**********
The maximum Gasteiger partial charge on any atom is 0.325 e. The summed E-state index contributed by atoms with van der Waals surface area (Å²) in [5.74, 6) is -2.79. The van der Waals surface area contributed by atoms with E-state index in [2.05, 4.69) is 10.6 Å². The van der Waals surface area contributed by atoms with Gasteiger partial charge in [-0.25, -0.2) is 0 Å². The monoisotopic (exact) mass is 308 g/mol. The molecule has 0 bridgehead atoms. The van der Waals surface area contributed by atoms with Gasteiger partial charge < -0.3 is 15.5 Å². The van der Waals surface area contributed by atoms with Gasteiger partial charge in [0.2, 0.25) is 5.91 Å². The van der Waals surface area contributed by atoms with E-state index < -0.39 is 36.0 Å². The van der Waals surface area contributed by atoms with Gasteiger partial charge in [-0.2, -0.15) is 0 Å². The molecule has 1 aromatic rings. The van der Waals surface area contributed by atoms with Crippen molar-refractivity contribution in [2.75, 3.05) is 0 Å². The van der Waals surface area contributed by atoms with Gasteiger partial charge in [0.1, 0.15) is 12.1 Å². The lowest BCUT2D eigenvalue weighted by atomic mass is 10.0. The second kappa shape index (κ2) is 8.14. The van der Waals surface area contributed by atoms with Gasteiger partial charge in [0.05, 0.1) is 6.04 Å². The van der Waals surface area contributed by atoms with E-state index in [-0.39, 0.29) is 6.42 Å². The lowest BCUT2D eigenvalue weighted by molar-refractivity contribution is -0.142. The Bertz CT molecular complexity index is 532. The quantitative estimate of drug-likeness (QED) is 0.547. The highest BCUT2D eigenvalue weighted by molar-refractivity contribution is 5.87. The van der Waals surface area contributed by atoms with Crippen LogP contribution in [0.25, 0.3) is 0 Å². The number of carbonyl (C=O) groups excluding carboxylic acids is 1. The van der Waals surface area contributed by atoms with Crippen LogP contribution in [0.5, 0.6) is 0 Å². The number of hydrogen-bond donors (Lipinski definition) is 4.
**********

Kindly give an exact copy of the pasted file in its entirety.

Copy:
The maximum Gasteiger partial charge on any atom is 0.325 e. The summed E-state index contributed by atoms with van der Waals surface area (Å²) in [5.74, 6) is -2.79. The van der Waals surface area contributed by atoms with E-state index in [2.05, 4.69) is 10.6 Å². The van der Waals surface area contributed by atoms with Gasteiger partial charge in [-0.25, -0.2) is 0 Å². The monoisotopic (exact) mass is 308 g/mol. The molecule has 0 bridgehead atoms. The van der Waals surface area contributed by atoms with Gasteiger partial charge < -0.3 is 15.5 Å². The van der Waals surface area contributed by atoms with Gasteiger partial charge in [0.2, 0.25) is 5.91 Å². The van der Waals surface area contributed by atoms with E-state index < -0.39 is 36.0 Å². The van der Waals surface area contributed by atoms with Gasteiger partial charge in [-0.2, -0.15) is 0 Å². The molecule has 1 aromatic rings. The van der Waals surface area contributed by atoms with Crippen molar-refractivity contribution in [2.75, 3.05) is 0 Å². The van der Waals surface area contributed by atoms with Gasteiger partial charge in [0.1, 0.15) is 12.1 Å². The lowest BCUT2D eigenvalue weighted by atomic mass is 10.0. The second kappa shape index (κ2) is 8.14. The van der Waals surface area contributed by atoms with Gasteiger partial charge in [0.05, 0.1) is 6.04 Å². The van der Waals surface area contributed by atoms with E-state index in [-0.39, 0.29) is 6.42 Å². The lowest BCUT2D eigenvalue weighted by molar-refractivity contribution is -0.142. The Bertz CT molecular complexity index is 532. The quantitative estimate of drug-likeness (QED) is 0.547. The highest BCUT2D eigenvalue weighted by molar-refractivity contribution is 5.87. The van der Waals surface area contributed by atoms with Crippen LogP contribution in [0.25, 0.3) is 0 Å². The number of carbonyl (C=O) groups excluding carboxylic acids is 1. The van der Waals surface area contributed by atoms with Crippen LogP contribution in [0.5, 0.6) is 0 Å². The number of hydrogen-bond donors (Lipinski definition) is 4.